The soup came out amazingly well. So, as promised, here’s the recipe:

minestrone soupMinestrone

1/4 pound pancetta, finely chopped
1 to 2 onions
4 to 6 carrots
4 to 6 celery stalks
2 bunches green chard
1 28-ounce can chopped tomatoes, including juice
2 cans cannellini beans, drained and rinsed
2 + quarts of water
1 or 2 rinds of Parmigiano Reggiano
Short-cut pasta (such as ditalini, cavatelli, pennette, etc.) already cooked just shy of al dente

Render the pancetta semi-slowly with some olive oil over medium/medium-low heat. While that’s going, finely chop the onions and throw them in the pot. Then chop the carrots and celery and throw all of that in. Give everything a good stir every few minutes or so to prevent burning.

Wash the chard and pull off the leaves from the stalk. Trim the ends off the stalk and chop them up and throw them in the pot as well. Keep stirring.

Keep at this a while… you want to get as much flavor as possible out of the veggies. It will pay off to make them sweat. You don’t have to stand over the pot with your spoon in your hand but this might not be the best time to order a movie with subtitles on demand. If you don’t have the time to let this go for 30-45 minutes and don’t want to check in on it frequently to give a quick stir, use vegetable or chicken stock instead of water to give the flavor a little push.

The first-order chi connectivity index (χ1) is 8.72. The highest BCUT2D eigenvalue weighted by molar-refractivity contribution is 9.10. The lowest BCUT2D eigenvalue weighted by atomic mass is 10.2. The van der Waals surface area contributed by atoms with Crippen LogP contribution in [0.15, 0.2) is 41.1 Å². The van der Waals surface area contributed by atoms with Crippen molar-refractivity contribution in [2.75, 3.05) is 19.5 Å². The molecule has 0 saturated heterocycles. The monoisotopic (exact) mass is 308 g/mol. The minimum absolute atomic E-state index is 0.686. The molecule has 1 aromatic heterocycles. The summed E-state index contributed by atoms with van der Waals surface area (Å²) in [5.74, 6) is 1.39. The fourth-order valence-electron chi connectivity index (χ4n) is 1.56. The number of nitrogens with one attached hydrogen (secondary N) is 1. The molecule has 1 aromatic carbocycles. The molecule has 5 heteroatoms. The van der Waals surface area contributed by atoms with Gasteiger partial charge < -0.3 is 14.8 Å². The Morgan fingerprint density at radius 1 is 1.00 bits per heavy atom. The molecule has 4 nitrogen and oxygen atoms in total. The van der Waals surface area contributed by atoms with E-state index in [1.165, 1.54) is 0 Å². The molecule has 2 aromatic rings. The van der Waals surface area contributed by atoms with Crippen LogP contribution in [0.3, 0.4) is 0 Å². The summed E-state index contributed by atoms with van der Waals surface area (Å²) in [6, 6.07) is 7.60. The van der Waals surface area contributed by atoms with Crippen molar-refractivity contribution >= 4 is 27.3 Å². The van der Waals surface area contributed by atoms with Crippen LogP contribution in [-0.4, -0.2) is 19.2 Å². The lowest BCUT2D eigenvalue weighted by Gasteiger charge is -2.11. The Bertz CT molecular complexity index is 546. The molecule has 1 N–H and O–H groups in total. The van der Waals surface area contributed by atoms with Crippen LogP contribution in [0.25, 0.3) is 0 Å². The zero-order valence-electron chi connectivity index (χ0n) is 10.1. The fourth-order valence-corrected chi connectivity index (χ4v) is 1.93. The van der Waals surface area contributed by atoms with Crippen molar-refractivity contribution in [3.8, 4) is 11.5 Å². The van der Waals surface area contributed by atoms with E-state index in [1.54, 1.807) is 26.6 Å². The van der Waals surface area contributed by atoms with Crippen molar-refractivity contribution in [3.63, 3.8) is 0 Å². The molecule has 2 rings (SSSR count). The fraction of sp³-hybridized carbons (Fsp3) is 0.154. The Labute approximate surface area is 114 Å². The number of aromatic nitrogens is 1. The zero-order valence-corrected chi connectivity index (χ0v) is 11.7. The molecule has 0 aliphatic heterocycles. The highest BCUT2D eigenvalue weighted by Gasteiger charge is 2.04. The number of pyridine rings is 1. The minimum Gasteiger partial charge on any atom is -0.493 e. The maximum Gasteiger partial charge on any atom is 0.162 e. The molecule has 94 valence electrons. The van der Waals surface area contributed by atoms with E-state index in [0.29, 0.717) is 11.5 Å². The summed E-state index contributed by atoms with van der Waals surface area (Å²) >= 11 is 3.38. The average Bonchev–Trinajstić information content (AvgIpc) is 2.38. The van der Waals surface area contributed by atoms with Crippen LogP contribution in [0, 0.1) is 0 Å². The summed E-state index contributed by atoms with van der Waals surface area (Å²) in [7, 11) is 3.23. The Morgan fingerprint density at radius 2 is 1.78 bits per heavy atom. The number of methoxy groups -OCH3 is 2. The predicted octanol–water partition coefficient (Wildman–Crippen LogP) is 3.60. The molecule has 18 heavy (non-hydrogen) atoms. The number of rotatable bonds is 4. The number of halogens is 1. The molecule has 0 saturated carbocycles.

After sweating the veggies for a while, add the tomatoes and their juice along with the beans. Add as much water as you want (depends on how thick or thin you want your soup and crank the heat up to bring everything up to a bubble. Chop the chard leaves and wilt them into the soup. Lower heat so the soup is gently simmering and throw in the cheese rinds. Cover with a lid and let it simmer for 30 minutes or longer (or until you remember to turn it off).

The soup is actually better after you let it sit for a while so make it over the weekend for a quick weeknight meal. Get a baguette or some rosemary bread, throw the soup in a pot to heat it up and dinner’s on the table in no time. No need for additional veggies, they’re all in the soup!

To serve, put some of the cooked pasta in a bowl and ladle the soup over it. Cooking the pasta separately ensures that it won’t get limp and disintegrate in the soup. Top with plenty of parmigiano and a drizzle of extra-virgin olive oil.

Happy Cooking!


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